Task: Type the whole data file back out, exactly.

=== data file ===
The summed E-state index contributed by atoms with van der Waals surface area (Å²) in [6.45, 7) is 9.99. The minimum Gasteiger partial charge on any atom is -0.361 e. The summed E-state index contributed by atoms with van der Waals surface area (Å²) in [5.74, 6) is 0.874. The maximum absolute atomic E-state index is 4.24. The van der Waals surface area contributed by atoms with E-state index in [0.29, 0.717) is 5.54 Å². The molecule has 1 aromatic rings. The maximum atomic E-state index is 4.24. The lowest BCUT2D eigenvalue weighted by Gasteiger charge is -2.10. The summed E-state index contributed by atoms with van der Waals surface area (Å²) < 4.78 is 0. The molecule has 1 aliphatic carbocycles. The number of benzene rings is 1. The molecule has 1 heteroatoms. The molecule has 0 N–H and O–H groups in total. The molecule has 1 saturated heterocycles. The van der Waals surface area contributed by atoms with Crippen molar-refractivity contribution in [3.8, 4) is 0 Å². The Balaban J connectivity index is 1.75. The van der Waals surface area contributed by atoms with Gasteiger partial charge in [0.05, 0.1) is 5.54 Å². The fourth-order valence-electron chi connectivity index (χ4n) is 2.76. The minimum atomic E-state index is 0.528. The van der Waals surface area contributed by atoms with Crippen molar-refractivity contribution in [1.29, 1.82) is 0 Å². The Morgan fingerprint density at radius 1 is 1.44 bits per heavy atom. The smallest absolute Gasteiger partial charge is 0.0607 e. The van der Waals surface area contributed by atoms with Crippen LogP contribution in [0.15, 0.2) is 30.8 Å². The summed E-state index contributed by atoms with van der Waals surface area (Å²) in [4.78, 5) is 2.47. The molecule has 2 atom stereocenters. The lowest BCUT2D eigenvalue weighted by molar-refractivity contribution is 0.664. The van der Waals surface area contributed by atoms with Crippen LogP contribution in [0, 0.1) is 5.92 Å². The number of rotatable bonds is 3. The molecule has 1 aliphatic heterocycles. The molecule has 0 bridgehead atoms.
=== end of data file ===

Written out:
The summed E-state index contributed by atoms with van der Waals surface area (Å²) in [6.45, 7) is 9.99. The minimum Gasteiger partial charge on any atom is -0.361 e. The summed E-state index contributed by atoms with van der Waals surface area (Å²) in [5.74, 6) is 0.874. The maximum absolute atomic E-state index is 4.24. The van der Waals surface area contributed by atoms with E-state index in [0.29, 0.717) is 5.54 Å². The molecule has 1 aromatic rings. The maximum atomic E-state index is 4.24. The lowest BCUT2D eigenvalue weighted by Gasteiger charge is -2.10. The summed E-state index contributed by atoms with van der Waals surface area (Å²) < 4.78 is 0. The molecule has 1 aliphatic carbocycles. The number of benzene rings is 1. The molecule has 1 heteroatoms. The molecule has 0 N–H and O–H groups in total. The molecule has 1 saturated heterocycles. The van der Waals surface area contributed by atoms with Crippen molar-refractivity contribution in [3.8, 4) is 0 Å². The Balaban J connectivity index is 1.75. The van der Waals surface area contributed by atoms with Gasteiger partial charge in [0.05, 0.1) is 5.54 Å². The fourth-order valence-electron chi connectivity index (χ4n) is 2.76. The minimum atomic E-state index is 0.528. The van der Waals surface area contributed by atoms with Crippen molar-refractivity contribution in [1.29, 1.82) is 0 Å². The Morgan fingerprint density at radius 1 is 1.44 bits per heavy atom. The smallest absolute Gasteiger partial charge is 0.0607 e. The van der Waals surface area contributed by atoms with Crippen LogP contribution in [0.15, 0.2) is 30.8 Å². The summed E-state index contributed by atoms with van der Waals surface area (Å²) in [4.78, 5) is 2.47. The molecule has 2 atom stereocenters. The lowest BCUT2D eigenvalue weighted by molar-refractivity contribution is 0.664. The van der Waals surface area contributed by atoms with Crippen LogP contribution in [0, 0.1) is 5.92 Å². The number of rotatable bonds is 3. The molecule has 1 aliphatic heterocycles. The molecule has 0 bridgehead atoms.